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DIVER READY TO PLUNGE FOR A RECORD

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A Cuban-born free diver made last-minute preparations Saturday to take a 417-foot plunge underwater on a single breath of air, without scuba or other breathing apparatus.

If Francisco "Pipin" Ferreras is successful in his planned dive Sunday, he will beat the existing free diving world record mark of 126 meters (413.39 feet), which he set July 30 at the Blue Olympics in Syracuse, Italy.As a child growing up in Mantansas, Cuba, Ferreras gained the experience necessary to swim deep, motivated by a desire to spear large fish.

"The deeper you go, the more chances you have to catch bigger fish," the 32-year-old Ferreras said. "When I was 12 years old, I was going down to 125 feet."

Ferreras began his professional free diving career in 1987, after working with Cuban and Russian naval researchers who studied changes to his body during deep dives and a subsequent stint as a dive instructor at a Cuban resort.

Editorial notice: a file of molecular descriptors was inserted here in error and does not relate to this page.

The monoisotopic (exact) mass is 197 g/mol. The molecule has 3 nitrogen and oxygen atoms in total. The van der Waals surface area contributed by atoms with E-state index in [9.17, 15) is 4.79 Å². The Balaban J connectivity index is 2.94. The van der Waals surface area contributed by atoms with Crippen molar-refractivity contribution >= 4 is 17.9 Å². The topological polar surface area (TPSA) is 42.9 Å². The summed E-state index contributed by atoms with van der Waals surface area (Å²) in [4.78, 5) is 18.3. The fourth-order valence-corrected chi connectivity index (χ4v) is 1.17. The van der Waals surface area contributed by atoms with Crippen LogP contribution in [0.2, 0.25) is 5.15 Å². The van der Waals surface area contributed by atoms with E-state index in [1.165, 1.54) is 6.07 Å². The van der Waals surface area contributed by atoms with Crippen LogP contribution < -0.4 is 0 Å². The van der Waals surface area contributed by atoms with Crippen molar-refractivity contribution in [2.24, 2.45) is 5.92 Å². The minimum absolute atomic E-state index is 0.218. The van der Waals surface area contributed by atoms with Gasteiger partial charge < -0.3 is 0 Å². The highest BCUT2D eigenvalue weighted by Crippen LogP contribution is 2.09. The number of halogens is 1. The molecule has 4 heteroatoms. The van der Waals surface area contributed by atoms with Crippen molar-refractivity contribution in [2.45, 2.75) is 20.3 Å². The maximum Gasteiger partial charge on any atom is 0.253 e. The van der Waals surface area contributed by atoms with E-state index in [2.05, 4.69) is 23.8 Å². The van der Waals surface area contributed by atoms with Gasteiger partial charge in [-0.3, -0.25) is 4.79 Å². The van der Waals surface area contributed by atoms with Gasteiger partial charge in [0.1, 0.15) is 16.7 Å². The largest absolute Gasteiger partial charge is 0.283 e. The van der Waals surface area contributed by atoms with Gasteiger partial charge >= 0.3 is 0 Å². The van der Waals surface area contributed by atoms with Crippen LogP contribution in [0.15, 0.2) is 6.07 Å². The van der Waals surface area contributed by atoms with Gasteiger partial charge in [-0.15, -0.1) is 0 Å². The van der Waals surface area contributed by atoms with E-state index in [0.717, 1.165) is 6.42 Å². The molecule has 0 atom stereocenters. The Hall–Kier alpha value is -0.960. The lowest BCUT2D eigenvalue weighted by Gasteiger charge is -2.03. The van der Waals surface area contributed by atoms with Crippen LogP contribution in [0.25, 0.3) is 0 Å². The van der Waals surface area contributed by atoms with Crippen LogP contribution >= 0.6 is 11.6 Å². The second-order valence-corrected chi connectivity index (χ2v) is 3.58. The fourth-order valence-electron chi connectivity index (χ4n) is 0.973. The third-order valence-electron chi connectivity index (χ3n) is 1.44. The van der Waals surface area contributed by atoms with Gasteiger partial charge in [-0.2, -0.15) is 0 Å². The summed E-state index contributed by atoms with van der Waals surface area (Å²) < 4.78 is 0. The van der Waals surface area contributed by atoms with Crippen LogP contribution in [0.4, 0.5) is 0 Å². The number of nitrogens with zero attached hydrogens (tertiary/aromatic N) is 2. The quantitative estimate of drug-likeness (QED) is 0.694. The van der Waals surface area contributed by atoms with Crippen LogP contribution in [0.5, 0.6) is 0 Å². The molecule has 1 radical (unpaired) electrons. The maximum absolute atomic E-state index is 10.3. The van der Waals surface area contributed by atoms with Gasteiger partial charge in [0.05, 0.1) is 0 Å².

Italian journalists who traveled to Cuba to chronicle Ferreras' efforts persuaded him to venture to Italy for a free diving competition.

In Italy, a former world champion introduced Ferreras to executives of Mares, a dive equipment company, who agreed to sponsor the Cuban diver.

Now more than seven years later, Ferreras has set 15 records in three categories of free diving. But it is the "variable ballast, no limits" class that draws the most attention because of the public's fascination with plunges deeper than 400 feet.

The category permits the diver to use a heavy weight to assist in descent and an inflatable balloon-like float to return to the surface.

On Sunday if conditions are right, Ferreras will enter the water near the Key Largo National Marine Sanctuary sometime after noon. A 50-pound underwater sled, which slides on a 500-foot steel cable anchored to the ocean's bottom, will carry Ferreras at least 1 meter (39.37 inches) deeper than his record-breaking descent in July.

For the past six weeks Ferreras has been in training, executing at least 20 dives at or below 400 feet.

He said that before he dives he puts himself in a deep trance. "I pull my soul out of my body and get my brain tight with my heart."